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INTRODUCTION

This chapter focuses on the clinical diagnosis, pathophysiology, and physiatric management of spasticity and contractures.

  • Spasticity is an involuntary velocity-dependent increase in muscle tone, a component of upper motor neuron syndrome.

  • Contractures are a loss of full active and passive range of motion in a limb that can be due to limitations imposed by the joint, muscle, or soft tissue.

  • Spasticity and contractures are significant contributors to disability.

  • Clinical measurement of spasticity includes the Modified Ashworth and Tardieu scales.

  • Spasticity can be treated systemically with oral medications such as baclofen and tizanidine and with an intrathecal baclofen pump. Botulinum toxin and other neurolytic injections are used for localized treatment.

  • Prevention is critical for contracture management. Once they occur, contractures can be managed with rehabilitation modalities, including stretching, proper positioning, and splinting.

  • Once a contracture has developed, surgical release may be required.

DEFINING THE CLINICAL ENTITIES

Spasticity

Lance et al defined spasticity as a “motor disorder characterized by a velocity-dependent increase in tonic stretch reflexes with exaggerated tendon jerk, resulting from hyper-excitability of the stretch reflex.”1 While valuable, this definition omits common clinical manifestations of spasticity. For example, clonus and flexor withdrawal spasms seen with spasticity arising from spinal cord injury are not encompassed by the Lance definition. Although a number of alternative definitions have been proposed, no universally accepted definition has yet been established.2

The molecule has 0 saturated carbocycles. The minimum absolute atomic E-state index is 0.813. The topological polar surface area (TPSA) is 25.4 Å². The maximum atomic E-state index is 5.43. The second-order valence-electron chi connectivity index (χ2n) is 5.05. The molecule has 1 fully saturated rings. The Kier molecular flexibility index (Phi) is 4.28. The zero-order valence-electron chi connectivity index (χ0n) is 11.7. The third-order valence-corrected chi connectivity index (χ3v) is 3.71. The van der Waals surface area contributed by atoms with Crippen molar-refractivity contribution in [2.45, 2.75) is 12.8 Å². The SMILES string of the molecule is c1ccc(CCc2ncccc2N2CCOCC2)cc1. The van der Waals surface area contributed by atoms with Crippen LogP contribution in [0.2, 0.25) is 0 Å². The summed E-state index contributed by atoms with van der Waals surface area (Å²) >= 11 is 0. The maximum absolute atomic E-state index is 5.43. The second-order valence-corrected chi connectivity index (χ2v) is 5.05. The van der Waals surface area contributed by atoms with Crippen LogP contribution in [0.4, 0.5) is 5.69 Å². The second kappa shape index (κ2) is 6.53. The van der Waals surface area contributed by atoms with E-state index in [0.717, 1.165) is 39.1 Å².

Spasticity is a common finding in central nervous system (CNS) injury as a feature of the upper motor neuron (UMN) syndrome. This syndrome, addressed in more detail in other chapters, is defined as injury to the motor neurons in the brain or their connecting pathways leading to the (lower) motor neurons in the anterior horn of the spinal cord. Damage to any portion of this pathway results in a characteristic set of clinical signs and symptoms.3 These signs include clonus, flexor spasms, and hyperactive tendon reflexes from excessive or inappropriate muscle activity (Fig. 56–1). Spasticity has become a term that encompasses all these features.4 The majority of positive UMN symptoms arise from reflexes that result from abnormal processing of the sensory feedback from the periphery such as pain, cutaneous stimulation, and muscle stretch.4 Stretch reflexes refer to proprioceptive reflexes that are either tonic, from a sustained stretch, as in the case of clonus, or phasic, from a short stretch, as in the case of deep tendon reflexes.4 Examples of the nociceptive reflexes are flexor and extensor spasms and the Babinski sign, a familiar cutaneous reflex.4

Figure 56–1

(A) Upper extremity contractures in a patient with untreated spasticity. (B) Equinovarus deformities of the feet in a patient with spasticity. (Reproduced with permission from Keenan ME, Mehta S, McMahon PJ. Chapter 12. Rehabilitation. In: Skinner HB, McMahon PJ, eds. Current Diagnosis & Treatment in Orthopedics, 5e New York, NY: ...

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